Bold, outspoken and uncompromising, Shrill: Notes from a Loud Woman is part-memoir, part-treatise. Written by Lindy West, Shrill discusses and dissects the lives of fat women, with West illustrating the book with stories from her own life.
West works as a contributor for The New York Times, and her articles also appear in The Guardian, Cosmopolitan and GQ. Her writing centres on popular culture, but as a fat woman in a thin world, West is frequently asked to comment on the politicisation of obesity. In a 2016 article for The Guardian, Lindy wrote that the ‘perfect body’ is a lie. The article was shared on social media over 26,000 times.
West’s message of sanity and self-acceptance fired across the barricades, taking aim at the current climate of fake-concern and disapproval. A New York Times best-seller, Shrill is a book I have been waiting all my life to read. It breaks down, bit by bit, the rationale behind the degradation and cheapening of fat women’s lives.
In a certain light, feminism is just the long, slow realization that the stuff you love hates you.
It is a book that only a fat woman could write – the day-to-day experience of being both invisible and all-too-visible is one that only be understood from the inside. West writes emotively, but she can also step outside herself and her own experience to look at the bigger picture. Lindy examines the misogyny applied to fat women – we are undesirable, unemployable and laughable – and points out how the pressure to be pliant and pretty is magnified when a woman is a size 16 or over.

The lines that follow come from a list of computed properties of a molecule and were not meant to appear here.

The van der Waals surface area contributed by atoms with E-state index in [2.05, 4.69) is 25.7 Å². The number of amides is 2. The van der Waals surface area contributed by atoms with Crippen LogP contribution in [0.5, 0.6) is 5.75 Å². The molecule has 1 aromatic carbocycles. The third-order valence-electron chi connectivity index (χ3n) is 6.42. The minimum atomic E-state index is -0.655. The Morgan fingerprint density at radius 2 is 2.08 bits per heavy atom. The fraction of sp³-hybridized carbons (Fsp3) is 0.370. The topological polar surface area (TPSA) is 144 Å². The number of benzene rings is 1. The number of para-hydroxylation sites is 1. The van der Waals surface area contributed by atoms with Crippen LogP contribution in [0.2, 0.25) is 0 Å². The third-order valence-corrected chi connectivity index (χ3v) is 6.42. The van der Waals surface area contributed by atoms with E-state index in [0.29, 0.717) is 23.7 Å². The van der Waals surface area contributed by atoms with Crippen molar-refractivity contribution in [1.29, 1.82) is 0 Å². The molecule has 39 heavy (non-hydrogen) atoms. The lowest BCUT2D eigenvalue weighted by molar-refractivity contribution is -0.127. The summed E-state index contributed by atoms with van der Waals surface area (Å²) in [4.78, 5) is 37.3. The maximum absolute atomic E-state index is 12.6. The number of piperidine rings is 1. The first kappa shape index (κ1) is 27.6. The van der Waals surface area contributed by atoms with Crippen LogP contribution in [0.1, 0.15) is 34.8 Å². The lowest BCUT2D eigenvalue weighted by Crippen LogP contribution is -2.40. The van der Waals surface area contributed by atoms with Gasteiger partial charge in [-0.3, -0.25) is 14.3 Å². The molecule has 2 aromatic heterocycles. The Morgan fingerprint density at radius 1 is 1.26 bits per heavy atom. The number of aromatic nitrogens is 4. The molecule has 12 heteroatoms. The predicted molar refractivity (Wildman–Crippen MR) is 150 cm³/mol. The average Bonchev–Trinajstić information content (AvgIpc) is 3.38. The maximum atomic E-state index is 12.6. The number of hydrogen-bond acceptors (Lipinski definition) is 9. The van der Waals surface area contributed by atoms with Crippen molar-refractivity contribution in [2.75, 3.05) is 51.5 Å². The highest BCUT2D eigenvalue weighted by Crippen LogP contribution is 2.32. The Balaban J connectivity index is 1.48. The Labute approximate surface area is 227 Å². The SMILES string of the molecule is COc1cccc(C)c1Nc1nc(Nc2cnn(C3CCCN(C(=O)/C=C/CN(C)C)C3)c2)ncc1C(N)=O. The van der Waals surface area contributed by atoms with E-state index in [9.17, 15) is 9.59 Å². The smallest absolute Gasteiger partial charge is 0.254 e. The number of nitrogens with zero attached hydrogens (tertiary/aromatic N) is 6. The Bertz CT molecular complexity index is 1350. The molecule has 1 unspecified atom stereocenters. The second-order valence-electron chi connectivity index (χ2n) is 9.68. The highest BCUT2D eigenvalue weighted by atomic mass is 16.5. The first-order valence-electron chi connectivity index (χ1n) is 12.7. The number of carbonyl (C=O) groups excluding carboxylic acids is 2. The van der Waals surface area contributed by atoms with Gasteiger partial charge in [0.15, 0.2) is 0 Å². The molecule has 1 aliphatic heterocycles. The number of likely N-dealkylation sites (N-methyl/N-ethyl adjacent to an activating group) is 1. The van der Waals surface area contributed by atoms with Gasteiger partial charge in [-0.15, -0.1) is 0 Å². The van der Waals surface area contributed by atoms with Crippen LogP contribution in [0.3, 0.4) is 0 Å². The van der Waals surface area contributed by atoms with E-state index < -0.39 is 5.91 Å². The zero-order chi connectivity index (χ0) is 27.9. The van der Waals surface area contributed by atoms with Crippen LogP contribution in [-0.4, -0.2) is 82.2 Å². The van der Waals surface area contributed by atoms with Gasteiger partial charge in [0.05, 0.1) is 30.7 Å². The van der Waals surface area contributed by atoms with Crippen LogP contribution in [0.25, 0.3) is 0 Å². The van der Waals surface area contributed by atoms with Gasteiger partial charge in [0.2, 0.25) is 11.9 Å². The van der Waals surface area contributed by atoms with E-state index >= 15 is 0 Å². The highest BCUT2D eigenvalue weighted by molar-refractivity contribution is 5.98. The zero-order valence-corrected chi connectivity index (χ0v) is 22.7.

In combating these entrenched attitudes, West chooses humour as her weapon of choice. Her street-smart, satirical verve is the lifeblood that courses throughout this book. The quirky touches that West brings to the narrative make Shrill eminently readable. It’s not often you can say “don’t ignore the footnotes – they’re hilarious!” but here you absolutely can. West saves some her best lines for below the line – miss them at your peril.
But it’s not to say that Shrill is just a vehicle for Lindy’s best material: the humour is accompanied by sharp asides and commentary that has been a lifetime in its summation.
Maybe if we didn’t perpetuate the idea that vaginas are disgusting garbage dumps, government officials wouldn’t think of vagina care as literally throwing money away.
Shrill blazes with a justifiable anger on the position fat women hold in society. It is not just the feeble jokes or muttered comments: most pernicious, says West, are the assumptions. About what a women should be; how she should look and how she should behave. These assumptions are ingrained in us, and yet they appear so fresh – like salt in the wound. A fat woman can’t be loved, or attractive. A fat woman must always be trying to get smaller – a vanishing point on an ever-distant horizon.
A fat women should, most of all, never be vocal. Meek, silent, retreating physically, emotionally and intellectually into the background. This is the template against which all women, to an extent, are measured. West not only calls out this entitled nonsense for what it is, but her decision to vocalise her opposition to these assumptions, borders on heroic. She takes on male comedians in their own arena; a woman not only well-versed in comedy history, but a skilled comedic writer too. West questions the validity of rape jokes – a delicately-nuanced exchange of views does not follow. West gamely tries to make her peers understand the perspective from which rape jokes are funny: namely male, (mostly) white and privileged. From a point of safety, says West, almost anything can be funny. It ends with neither a victory nor a defeat – but West’s ability to start a conversation is what’s important. West doesn’t give herself nearly enough credit for this.